20 SEPTEMBER 1940, Page 12


Sta,—Mr. Crookshank's letter would have been more effective had it been more reasonable and less querulous. No doubt our overseas broadcasts could be improved, but to impart some of the blame to the B.B.C. announcers is unjust. They are not responsible for their material, and to describe their calm, cool voices as " tired " is ludicrous. The reading of news bulletins is not a dramatic recital, and the absence of emotionalism or hysteria in describing " world shaking events " is in accordance with the British tradition.

Nor are the news bulletins " entirely wrong." They do give the truth, if not always the whole truth, which cannot on all occasions be done without helping the enemy. In the case cited, viz., the Norway bulletins, it was, perhaps, not altogether wise to include the coloured reports from unofficial sources of illusory successes, but we were expressly warned that these reports lacked confirmation. The official statements themselves were reserved and guarded and, as time went on, it was quite easy to judge that things were not going well.

Why, too, should objection be taken to the inclusion of small, human items such as the giving of chocolates to evacuated children? Such items are a welcome relief to the high spots, and has Mr. Crookshank never heard this saying : " He that despiseth small things shall perish by little and little " ?

Also, why should such a statement as that which announced air- craft production to have been doubled in three weeks make Mr. Crookshank " furious "? Does he think that the war effort of a democracy (or an autocracy for that matter) attains a maximum on the first day, week, or month of war? And if it increases, as it should, is it not heartening to hear that this increase has, in one important direction, been one hundred per cent, in a time so short? Yet the most serious lapse Mr. Crookshank mades is in his advice on how to approach the U.S.A., which advice is based upon a singular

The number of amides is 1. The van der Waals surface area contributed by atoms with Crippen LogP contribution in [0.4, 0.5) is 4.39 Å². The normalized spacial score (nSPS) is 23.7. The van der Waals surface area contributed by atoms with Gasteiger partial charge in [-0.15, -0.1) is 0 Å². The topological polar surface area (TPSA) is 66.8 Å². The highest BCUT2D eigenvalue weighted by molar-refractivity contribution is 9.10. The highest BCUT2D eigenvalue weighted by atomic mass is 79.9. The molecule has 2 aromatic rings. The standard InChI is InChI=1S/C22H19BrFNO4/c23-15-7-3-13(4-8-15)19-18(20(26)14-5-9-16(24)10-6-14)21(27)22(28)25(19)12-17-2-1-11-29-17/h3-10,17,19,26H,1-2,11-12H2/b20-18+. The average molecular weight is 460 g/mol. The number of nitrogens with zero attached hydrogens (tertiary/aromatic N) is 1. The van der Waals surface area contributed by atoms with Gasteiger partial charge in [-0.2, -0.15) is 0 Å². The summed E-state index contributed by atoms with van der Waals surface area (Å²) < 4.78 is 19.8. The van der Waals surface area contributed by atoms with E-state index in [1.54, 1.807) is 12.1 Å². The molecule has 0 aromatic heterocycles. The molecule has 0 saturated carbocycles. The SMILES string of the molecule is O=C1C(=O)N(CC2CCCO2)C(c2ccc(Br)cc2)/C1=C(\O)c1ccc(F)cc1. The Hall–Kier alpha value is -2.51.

blindness in respect of the psychological aspect of the matter. Humbly to approach that great nation in the guise of miserable sinners who " desperate " plight calls for succour would neither be " virile nor wise. We obtained the fifty destroyers, not by whining about our " desperate " position but by giving a fair quid pro quo and by standing up so stoutly to the blows of our enemies that we succeeded in convincing the United States that the odds were in favour of our victory. Idealists they may be, but they are yet sufficiently realist not to risk valuable material in a cause which we lead them to suppose we regard as " desperate." They will help us if they think we are going to win. Otherwise they will wisely conserve their resources for their own defence.—Yours faithfully, Worthing, Sussex. E. W. ADAMS.